By The Sentient Portrait of an Early 19th Century Gentleman
Upon the morning's first light, I vacated my diggings and pointed my velocipede towards the local theater, my intentions being to view the latest moving picture: Clash of the Titans. Upon my arrival I was put into a fine pucker upon discovering that a gape-mouthed boodle of border ruffians had seen fit to congregate at the entrance. My first inciliation was to absquatulate then and there, but as it had been a coon's-age since I had attended a performance of this sort, I soon acquiesced.
I planked down the funds required (far from a pittance, I assure you!) and made my way into the theater at full chisel, more than a bit wrathy at the shine-cuttings of the soaplocks who filled the lobby.
It would be an understatement to say that I did not cotton to the film. Immidiately upon the launch of the feature, I bore witness to a display of vulgarity unlike any I have been heretofore been privy. To wit: During one particularly troubling set-piece featuring a shirtless, unkempt youth, I felt apt to swoon, as the creator piled agony after agony upon my troubled countenance, offending equally the eyes, the ears, and the Christian soul. It seemed apparent to me that the film was naught but a husking frolic patronized solely by street rowdies and whoremongers, which had been filmed and released to theaters with little concern for the public welfare or good taste.
Pish. I haven't the time for such gullyfluff.
Indeed, so vile were the trappings of the film, that for the briefest of periods my limbs began to shake in such a fashion that I fear I had been afflicted with a particularly insidious dose of the hectic fever. In retrospect, this may have been to my benefit, for were I not indisposed in this manner I would have been wont to dash about the theater beseeching any comely young woman I might happen across to make haste to the exit at once, out of the fear (however irrational) that viewing the crude and profanetory content upon the screen might cause her to begin swilling Old Orchard and bandying her quim about amongst the sailors and dragsmen in attendance.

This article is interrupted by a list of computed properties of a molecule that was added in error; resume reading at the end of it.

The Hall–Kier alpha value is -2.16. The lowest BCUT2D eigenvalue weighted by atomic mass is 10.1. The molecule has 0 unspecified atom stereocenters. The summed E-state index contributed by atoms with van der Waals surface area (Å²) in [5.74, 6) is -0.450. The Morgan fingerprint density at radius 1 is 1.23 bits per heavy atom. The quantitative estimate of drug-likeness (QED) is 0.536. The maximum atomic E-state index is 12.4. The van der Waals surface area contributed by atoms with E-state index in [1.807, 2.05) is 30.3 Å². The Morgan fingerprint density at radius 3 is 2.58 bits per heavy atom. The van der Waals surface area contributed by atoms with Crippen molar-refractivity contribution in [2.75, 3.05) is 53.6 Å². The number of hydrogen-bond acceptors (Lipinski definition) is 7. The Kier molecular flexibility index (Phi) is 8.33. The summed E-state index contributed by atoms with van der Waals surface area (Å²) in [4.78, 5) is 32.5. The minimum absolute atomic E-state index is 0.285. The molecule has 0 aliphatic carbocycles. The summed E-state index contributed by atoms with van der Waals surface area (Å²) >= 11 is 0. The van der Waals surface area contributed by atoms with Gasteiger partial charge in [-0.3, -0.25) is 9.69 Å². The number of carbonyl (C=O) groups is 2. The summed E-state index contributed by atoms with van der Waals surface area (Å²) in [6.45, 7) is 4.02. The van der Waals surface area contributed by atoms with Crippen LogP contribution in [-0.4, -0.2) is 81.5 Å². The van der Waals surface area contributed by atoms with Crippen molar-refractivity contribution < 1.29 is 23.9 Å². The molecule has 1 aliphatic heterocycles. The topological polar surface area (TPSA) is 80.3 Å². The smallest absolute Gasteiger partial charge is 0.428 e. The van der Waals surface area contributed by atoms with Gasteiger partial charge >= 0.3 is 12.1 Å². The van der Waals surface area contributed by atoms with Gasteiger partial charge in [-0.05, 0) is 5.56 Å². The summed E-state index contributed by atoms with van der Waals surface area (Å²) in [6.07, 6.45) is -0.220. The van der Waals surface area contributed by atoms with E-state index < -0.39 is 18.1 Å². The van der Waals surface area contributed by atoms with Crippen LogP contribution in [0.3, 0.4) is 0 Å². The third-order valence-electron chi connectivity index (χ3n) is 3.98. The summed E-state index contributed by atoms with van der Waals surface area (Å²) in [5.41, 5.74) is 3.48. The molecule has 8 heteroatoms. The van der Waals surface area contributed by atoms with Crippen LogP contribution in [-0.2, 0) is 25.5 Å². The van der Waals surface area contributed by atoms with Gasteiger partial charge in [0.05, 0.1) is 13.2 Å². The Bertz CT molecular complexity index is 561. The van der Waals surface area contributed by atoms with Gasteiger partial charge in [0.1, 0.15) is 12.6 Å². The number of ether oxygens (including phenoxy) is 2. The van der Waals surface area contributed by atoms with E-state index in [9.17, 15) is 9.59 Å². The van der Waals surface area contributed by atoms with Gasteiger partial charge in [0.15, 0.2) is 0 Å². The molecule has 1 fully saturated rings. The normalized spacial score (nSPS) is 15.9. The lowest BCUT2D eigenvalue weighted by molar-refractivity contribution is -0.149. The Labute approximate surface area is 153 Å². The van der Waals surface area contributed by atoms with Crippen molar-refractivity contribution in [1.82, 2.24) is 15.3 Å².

"By the horn spoons!" I exclaimed at one point, shielding my eyes from the screen, "Is there no escape from this depravity?!"
"Oy! Shut pan, and sing small," one of the other patrons admonished, "or I've half a mind to put you down right off the reel with a sogdolloger!"
At this, I stopped up, for though this could have been naught but bluster, the speaker was brawny fellow, with a plug-ugly countenance, and I thought it foolish to invoke his ire over an event so picayune. Nevertheless, I had been soured thoroughly on the film, and so made for the egress like the all-possessed, staunchly unwilling to be subjected to any further prurience from the dastardly forces which had thrown this monstrosity before the masses.
Shout if you will, you wretch.
In closing, I cannot help but feel that even the philistinical lowbreds (to whom this filth was undoubtedly intended to cater) have been hornswaggled by this film's producers beyond all imagining, and as such should seek recompense from the governmental bureau of communications in their area. This picture should be viewed as an affront to all humankind, and I hold no doubt that many patrons would find that a dose of the French Pox more desirable than even a momentary viewing.
I hereby confer upon this film a rating of cipher (which is to say, zero).
I bid you good day.